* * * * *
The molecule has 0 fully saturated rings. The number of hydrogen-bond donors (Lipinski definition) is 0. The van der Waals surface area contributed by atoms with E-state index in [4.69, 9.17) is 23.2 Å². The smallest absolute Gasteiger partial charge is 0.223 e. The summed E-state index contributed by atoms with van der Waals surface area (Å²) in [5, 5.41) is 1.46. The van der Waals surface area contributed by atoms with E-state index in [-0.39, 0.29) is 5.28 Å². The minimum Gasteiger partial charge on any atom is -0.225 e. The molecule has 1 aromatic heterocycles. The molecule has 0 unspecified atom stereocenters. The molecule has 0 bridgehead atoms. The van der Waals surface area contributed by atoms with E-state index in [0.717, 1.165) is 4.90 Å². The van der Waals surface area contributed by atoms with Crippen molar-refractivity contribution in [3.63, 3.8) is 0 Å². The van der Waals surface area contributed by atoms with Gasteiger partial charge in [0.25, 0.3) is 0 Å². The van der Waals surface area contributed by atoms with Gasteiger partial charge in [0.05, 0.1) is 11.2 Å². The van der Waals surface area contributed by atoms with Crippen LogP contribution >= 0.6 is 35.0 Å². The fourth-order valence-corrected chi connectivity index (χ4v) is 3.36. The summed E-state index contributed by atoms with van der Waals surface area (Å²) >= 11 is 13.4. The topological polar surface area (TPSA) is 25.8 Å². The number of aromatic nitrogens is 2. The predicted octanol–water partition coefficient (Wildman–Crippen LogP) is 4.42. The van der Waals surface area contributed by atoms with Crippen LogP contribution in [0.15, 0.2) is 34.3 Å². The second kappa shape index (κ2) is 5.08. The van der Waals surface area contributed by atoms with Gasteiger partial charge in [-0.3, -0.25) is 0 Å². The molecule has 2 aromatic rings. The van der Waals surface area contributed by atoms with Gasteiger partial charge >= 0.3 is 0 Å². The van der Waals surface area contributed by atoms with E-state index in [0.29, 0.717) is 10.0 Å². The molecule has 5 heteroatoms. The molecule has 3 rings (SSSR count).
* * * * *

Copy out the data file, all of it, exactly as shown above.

The molecule has 0 fully saturated rings. The number of hydrogen-bond donors (Lipinski definition) is 0. The van der Waals surface area contributed by atoms with E-state index in [4.69, 9.17) is 23.2 Å². The smallest absolute Gasteiger partial charge is 0.223 e. The summed E-state index contributed by atoms with van der Waals surface area (Å²) in [5, 5.41) is 1.46. The van der Waals surface area contributed by atoms with E-state index in [-0.39, 0.29) is 5.28 Å². The minimum Gasteiger partial charge on any atom is -0.225 e. The molecule has 1 aromatic heterocycles. The molecule has 0 unspecified atom stereocenters. The molecule has 0 bridgehead atoms. The van der Waals surface area contributed by atoms with E-state index in [0.717, 1.165) is 4.90 Å². The van der Waals surface area contributed by atoms with Crippen molar-refractivity contribution in [3.63, 3.8) is 0 Å². The van der Waals surface area contributed by atoms with Gasteiger partial charge in [0.25, 0.3) is 0 Å². The van der Waals surface area contributed by atoms with Gasteiger partial charge in [0.05, 0.1) is 11.2 Å². The van der Waals surface area contributed by atoms with Crippen LogP contribution >= 0.6 is 35.0 Å². The fourth-order valence-corrected chi connectivity index (χ4v) is 3.36. The summed E-state index contributed by atoms with van der Waals surface area (Å²) >= 11 is 13.4. The topological polar surface area (TPSA) is 25.8 Å². The number of aromatic nitrogens is 2. The predicted octanol–water partition coefficient (Wildman–Crippen LogP) is 4.42. The van der Waals surface area contributed by atoms with Crippen LogP contribution in [0.15, 0.2) is 34.3 Å². The second kappa shape index (κ2) is 5.08. The van der Waals surface area contributed by atoms with Gasteiger partial charge in [-0.3, -0.25) is 0 Å². The molecule has 2 aromatic rings. The van der Waals surface area contributed by atoms with Gasteiger partial charge >= 0.3 is 0 Å². The van der Waals surface area contributed by atoms with E-state index in [0.29, 0.717) is 10.0 Å². The molecule has 5 heteroatoms. The molecule has 3 rings (SSSR count).